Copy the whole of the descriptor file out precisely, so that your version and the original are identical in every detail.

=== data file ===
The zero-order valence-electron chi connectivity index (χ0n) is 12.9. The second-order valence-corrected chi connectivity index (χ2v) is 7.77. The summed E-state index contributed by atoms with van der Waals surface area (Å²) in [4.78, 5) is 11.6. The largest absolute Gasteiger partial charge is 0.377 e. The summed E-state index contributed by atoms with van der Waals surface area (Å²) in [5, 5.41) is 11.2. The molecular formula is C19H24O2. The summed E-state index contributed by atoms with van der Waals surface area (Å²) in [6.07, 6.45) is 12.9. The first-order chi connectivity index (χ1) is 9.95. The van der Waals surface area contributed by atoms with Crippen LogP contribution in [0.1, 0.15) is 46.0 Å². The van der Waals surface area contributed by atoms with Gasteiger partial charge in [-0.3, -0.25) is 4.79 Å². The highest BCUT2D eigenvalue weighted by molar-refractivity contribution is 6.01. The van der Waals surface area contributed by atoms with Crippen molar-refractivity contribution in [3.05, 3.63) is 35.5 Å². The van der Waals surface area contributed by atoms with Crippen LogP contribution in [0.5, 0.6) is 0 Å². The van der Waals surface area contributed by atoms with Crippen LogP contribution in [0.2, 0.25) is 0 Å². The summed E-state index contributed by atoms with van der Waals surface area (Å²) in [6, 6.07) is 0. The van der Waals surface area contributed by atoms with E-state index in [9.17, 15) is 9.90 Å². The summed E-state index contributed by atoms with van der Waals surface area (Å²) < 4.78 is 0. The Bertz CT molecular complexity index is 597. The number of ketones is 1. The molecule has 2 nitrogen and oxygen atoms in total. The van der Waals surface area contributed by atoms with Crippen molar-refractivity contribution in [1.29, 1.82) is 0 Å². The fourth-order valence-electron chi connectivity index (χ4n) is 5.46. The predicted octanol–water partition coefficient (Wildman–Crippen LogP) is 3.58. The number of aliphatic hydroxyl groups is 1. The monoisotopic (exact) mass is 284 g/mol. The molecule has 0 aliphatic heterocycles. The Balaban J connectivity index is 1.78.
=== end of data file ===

The zero-order valence-electron chi connectivity index (χ0n) is 12.9. The second-order valence-corrected chi connectivity index (χ2v) is 7.77. The summed E-state index contributed by atoms with van der Waals surface area (Å²) in [4.78, 5) is 11.6. The largest absolute Gasteiger partial charge is 0.377 e. The summed E-state index contributed by atoms with van der Waals surface area (Å²) in [5, 5.41) is 11.2. The molecular formula is C19H24O2. The summed E-state index contributed by atoms with van der Waals surface area (Å²) in [6.07, 6.45) is 12.9. The first-order chi connectivity index (χ1) is 9.95. The van der Waals surface area contributed by atoms with Crippen LogP contribution in [0.1, 0.15) is 46.0 Å². The van der Waals surface area contributed by atoms with Gasteiger partial charge in [-0.3, -0.25) is 4.79 Å². The highest BCUT2D eigenvalue weighted by molar-refractivity contribution is 6.01. The van der Waals surface area contributed by atoms with Crippen molar-refractivity contribution in [3.05, 3.63) is 35.5 Å². The van der Waals surface area contributed by atoms with Crippen LogP contribution in [0.5, 0.6) is 0 Å². The van der Waals surface area contributed by atoms with Crippen LogP contribution in [0.2, 0.25) is 0 Å². The summed E-state index contributed by atoms with van der Waals surface area (Å²) in [6, 6.07) is 0. The van der Waals surface area contributed by atoms with E-state index in [9.17, 15) is 9.90 Å². The summed E-state index contributed by atoms with van der Waals surface area (Å²) < 4.78 is 0. The Bertz CT molecular complexity index is 597. The number of ketones is 1. The molecule has 2 nitrogen and oxygen atoms in total. The van der Waals surface area contributed by atoms with Crippen molar-refractivity contribution in [1.29, 1.82) is 0 Å². The fourth-order valence-electron chi connectivity index (χ4n) is 5.46. The predicted octanol–water partition coefficient (Wildman–Crippen LogP) is 3.58. The number of aliphatic hydroxyl groups is 1. The monoisotopic (exact) mass is 284 g/mol. The molecule has 0 aliphatic heterocycles. The Balaban J connectivity index is 1.78.